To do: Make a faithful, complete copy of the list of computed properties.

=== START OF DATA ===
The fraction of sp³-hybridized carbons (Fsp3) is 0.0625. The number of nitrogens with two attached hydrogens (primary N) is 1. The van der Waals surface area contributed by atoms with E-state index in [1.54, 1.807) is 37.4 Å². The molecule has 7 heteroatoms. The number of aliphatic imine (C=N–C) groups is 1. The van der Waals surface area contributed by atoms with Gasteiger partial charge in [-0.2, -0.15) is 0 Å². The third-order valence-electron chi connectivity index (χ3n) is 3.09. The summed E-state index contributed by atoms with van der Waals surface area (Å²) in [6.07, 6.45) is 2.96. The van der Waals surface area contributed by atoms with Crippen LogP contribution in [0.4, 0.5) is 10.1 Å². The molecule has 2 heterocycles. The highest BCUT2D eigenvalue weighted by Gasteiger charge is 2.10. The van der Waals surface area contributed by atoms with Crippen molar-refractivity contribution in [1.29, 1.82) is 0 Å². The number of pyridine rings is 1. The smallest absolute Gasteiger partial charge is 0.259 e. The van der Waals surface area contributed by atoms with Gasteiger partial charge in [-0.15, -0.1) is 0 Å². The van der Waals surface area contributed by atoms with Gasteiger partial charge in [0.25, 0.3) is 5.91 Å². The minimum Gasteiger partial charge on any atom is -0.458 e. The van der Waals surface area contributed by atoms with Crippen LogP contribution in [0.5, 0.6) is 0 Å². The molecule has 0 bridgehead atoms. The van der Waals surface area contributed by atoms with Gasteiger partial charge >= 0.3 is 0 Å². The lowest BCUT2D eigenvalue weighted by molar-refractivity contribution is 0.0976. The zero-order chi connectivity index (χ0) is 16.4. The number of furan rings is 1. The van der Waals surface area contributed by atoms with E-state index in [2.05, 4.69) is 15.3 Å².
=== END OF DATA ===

The fraction of sp³-hybridized carbons (Fsp3) is 0.0625. The number of nitrogens with two attached hydrogens (primary N) is 1. The van der Waals surface area contributed by atoms with E-state index in [1.54, 1.807) is 37.4 Å². The molecule has 7 heteroatoms. The number of aliphatic imine (C=N–C) groups is 1. The van der Waals surface area contributed by atoms with Gasteiger partial charge in [-0.2, -0.15) is 0 Å². The third-order valence-electron chi connectivity index (χ3n) is 3.09. The summed E-state index contributed by atoms with van der Waals surface area (Å²) in [6.07, 6.45) is 2.96. The van der Waals surface area contributed by atoms with Crippen LogP contribution in [0.4, 0.5) is 10.1 Å². The molecule has 2 heterocycles. The highest BCUT2D eigenvalue weighted by Gasteiger charge is 2.10. The van der Waals surface area contributed by atoms with Crippen molar-refractivity contribution in [1.29, 1.82) is 0 Å². The number of pyridine rings is 1. The smallest absolute Gasteiger partial charge is 0.259 e. The van der Waals surface area contributed by atoms with Gasteiger partial charge in [-0.15, -0.1) is 0 Å². The van der Waals surface area contributed by atoms with Gasteiger partial charge in [0.25, 0.3) is 5.91 Å². The minimum Gasteiger partial charge on any atom is -0.458 e. The van der Waals surface area contributed by atoms with Crippen LogP contribution in [0.5, 0.6) is 0 Å². The molecule has 0 bridgehead atoms. The van der Waals surface area contributed by atoms with Gasteiger partial charge >= 0.3 is 0 Å². The lowest BCUT2D eigenvalue weighted by molar-refractivity contribution is 0.0976. The zero-order chi connectivity index (χ0) is 16.4. The number of furan rings is 1. The van der Waals surface area contributed by atoms with E-state index in [2.05, 4.69) is 15.3 Å².